2014 Cybersecurity Threats

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2014 Cybersecurity Threats

July 24th, 2014

According to a new report from IHS Technology, “the global market for connected devices that allow users to access the Internet is set to surpass 6 billion units this year, as new products including cell phones, tablets and computers enter the electronics ecosystem.” And unfortunately, even as many organizations employ newer cybersecurity protocols to protect these devices, cybercriminals continue to refine their techniques to launch ever more sophisticated attacks. Below are the top cybersecurity threats we’ve seen and will continue to see in 2014.

  1. BYOD: We all know about benefits of BYOD – it’s cheaper for the company, and employees tend to take better care of their own phones and tablets than company-provided equipment. But this comes at a cost to security, especially without a comprehensive, and enforced BYOD, policy. Employees may forward their corporate email to their personal email accounts on their phones, install and/or utilize unsecure third-party apps, or neglect to keep their security software up to date. Additionally, though a determined employee could steal company data, BYOD or no BYOD, it is easier when they’re using their own device.

  2. Internet of Things: The Internet of Things, or IoT, is the interconnection of individual devices to the existing Internet infrastructure – devices such as heart monitor implants, baby monitors and smart thermostats. These devices can make life more convenient, but they also become additional targets. Anything that you can access via the Internet, and any programmable options, could potentially be accessed by an outsider as well. These devices often have less stringent security measures and software than say your cellphone or laptop.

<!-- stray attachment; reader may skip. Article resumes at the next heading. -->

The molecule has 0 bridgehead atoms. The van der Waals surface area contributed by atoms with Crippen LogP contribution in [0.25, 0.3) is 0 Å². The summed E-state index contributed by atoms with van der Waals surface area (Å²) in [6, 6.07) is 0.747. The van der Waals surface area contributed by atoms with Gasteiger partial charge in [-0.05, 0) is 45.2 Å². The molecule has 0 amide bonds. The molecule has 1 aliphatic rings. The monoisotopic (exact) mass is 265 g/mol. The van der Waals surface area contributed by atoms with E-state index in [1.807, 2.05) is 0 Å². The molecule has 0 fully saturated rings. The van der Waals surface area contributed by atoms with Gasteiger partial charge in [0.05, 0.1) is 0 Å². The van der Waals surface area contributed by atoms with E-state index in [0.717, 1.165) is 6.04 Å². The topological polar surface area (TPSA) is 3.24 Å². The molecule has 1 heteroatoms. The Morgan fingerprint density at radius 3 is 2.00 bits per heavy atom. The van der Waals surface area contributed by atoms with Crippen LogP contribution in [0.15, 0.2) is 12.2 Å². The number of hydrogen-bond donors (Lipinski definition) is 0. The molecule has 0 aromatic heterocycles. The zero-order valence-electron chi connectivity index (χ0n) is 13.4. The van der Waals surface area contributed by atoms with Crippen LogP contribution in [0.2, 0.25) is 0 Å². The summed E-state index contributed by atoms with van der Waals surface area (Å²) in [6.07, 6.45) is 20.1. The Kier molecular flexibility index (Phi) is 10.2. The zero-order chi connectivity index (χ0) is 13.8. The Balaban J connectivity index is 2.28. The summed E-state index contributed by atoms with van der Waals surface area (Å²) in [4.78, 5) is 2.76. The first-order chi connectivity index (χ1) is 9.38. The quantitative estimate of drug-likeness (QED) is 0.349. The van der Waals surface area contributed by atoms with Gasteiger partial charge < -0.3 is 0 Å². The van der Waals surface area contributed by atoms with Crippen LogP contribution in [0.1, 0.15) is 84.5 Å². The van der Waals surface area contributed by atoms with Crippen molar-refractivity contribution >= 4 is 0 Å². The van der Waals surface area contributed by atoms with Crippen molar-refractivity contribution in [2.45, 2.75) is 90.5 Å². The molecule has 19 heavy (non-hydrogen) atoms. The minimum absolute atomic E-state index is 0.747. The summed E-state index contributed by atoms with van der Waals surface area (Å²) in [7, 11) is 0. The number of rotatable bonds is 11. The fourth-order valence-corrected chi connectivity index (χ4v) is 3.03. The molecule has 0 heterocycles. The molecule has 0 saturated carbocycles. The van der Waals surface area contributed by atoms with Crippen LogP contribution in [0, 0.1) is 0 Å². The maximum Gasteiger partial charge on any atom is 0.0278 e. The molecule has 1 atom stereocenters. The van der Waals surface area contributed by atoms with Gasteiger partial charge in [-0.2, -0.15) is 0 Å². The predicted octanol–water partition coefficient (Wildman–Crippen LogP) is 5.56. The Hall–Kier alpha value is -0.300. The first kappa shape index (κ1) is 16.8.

3. Botnets: Another threat is Botnets (also known as zombie armies). According to Norton, a “‘bot’ is a type of malware that allows an attacker to take control over an affected computer. Also known as “Web robots”, bots are usually part of a network of infected machines, known as a “botnet”, which is typically made up of victim machines that stretch across the globe.” Cybercriminals, or botmasters, use the botnets to send out spam email messages, spread viruses, attack computers and servers, steal personal information, and launch denial of service (DoS) attacks against website owners. Most computer owners with an infected system don’t even realize this is happening.

  4. Data Privacy in the Cloud: More and more businesses are turning to the cloud to affordably increase or decrease data storage capacity as needed. Unfortunately, business data stored in the cloud is often protected only by the security protocols provided by the cloud storage firm, and without being subject to the organization’s own internal security measures. Businesses must find ways to assure security and compliance for most sensitive data, while maintaining the cloud’s functionality and efficiency. “Searchable encryption”, a technology that allows encrypted data to be searched as is, can help overcome this threat.

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